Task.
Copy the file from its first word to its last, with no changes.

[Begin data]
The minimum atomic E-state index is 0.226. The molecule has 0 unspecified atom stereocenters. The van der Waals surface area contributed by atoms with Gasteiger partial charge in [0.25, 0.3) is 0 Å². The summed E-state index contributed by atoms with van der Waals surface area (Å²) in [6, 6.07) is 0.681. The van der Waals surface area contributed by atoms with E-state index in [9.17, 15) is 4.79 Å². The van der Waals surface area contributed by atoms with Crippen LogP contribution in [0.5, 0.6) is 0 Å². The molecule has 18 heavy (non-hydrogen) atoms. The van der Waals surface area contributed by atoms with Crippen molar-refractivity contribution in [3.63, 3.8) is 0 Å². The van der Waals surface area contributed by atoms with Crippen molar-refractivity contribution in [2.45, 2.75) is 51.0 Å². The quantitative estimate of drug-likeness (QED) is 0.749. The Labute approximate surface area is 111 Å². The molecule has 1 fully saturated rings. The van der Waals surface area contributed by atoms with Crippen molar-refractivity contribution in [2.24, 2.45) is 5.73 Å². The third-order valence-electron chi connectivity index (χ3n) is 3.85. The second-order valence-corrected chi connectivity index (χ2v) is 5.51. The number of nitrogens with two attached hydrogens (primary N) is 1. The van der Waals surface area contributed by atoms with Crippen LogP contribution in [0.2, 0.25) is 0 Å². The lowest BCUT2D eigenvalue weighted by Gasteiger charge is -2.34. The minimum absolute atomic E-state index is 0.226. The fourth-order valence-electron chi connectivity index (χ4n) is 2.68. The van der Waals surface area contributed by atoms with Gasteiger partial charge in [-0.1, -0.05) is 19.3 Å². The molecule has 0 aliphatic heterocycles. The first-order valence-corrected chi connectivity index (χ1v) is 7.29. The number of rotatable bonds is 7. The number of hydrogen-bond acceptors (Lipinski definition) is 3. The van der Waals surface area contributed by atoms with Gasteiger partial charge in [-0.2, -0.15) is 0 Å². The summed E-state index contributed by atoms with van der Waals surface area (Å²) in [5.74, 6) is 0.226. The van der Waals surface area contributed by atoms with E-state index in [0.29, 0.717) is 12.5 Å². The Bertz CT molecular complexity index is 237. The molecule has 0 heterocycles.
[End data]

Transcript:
The minimum atomic E-state index is 0.226. The molecule has 0 unspecified atom stereocenters. The van der Waals surface area contributed by atoms with Gasteiger partial charge in [0.25, 0.3) is 0 Å². The summed E-state index contributed by atoms with van der Waals surface area (Å²) in [6, 6.07) is 0.681. The van der Waals surface area contributed by atoms with E-state index in [9.17, 15) is 4.79 Å². The van der Waals surface area contributed by atoms with Crippen LogP contribution in [0.5, 0.6) is 0 Å². The molecule has 18 heavy (non-hydrogen) atoms. The van der Waals surface area contributed by atoms with Crippen molar-refractivity contribution in [3.63, 3.8) is 0 Å². The van der Waals surface area contributed by atoms with Crippen molar-refractivity contribution in [2.45, 2.75) is 51.0 Å². The quantitative estimate of drug-likeness (QED) is 0.749. The Labute approximate surface area is 111 Å². The molecule has 1 fully saturated rings. The van der Waals surface area contributed by atoms with Crippen molar-refractivity contribution in [2.24, 2.45) is 5.73 Å². The third-order valence-electron chi connectivity index (χ3n) is 3.85. The second-order valence-corrected chi connectivity index (χ2v) is 5.51. The number of nitrogens with two attached hydrogens (primary N) is 1. The van der Waals surface area contributed by atoms with Crippen LogP contribution in [0.2, 0.25) is 0 Å². The lowest BCUT2D eigenvalue weighted by Gasteiger charge is -2.34. The minimum absolute atomic E-state index is 0.226. The fourth-order valence-electron chi connectivity index (χ4n) is 2.68. The van der Waals surface area contributed by atoms with Gasteiger partial charge in [-0.1, -0.05) is 19.3 Å². The molecule has 0 aliphatic heterocycles. The first-order valence-corrected chi connectivity index (χ1v) is 7.29. The number of rotatable bonds is 7. The number of hydrogen-bond acceptors (Lipinski definition) is 3. The van der Waals surface area contributed by atoms with Gasteiger partial charge in [-0.2, -0.15) is 0 Å². The summed E-state index contributed by atoms with van der Waals surface area (Å²) in [5.74, 6) is 0.226. The van der Waals surface area contributed by atoms with E-state index in [0.29, 0.717) is 12.5 Å². The Bertz CT molecular complexity index is 237. The molecule has 0 heterocycles.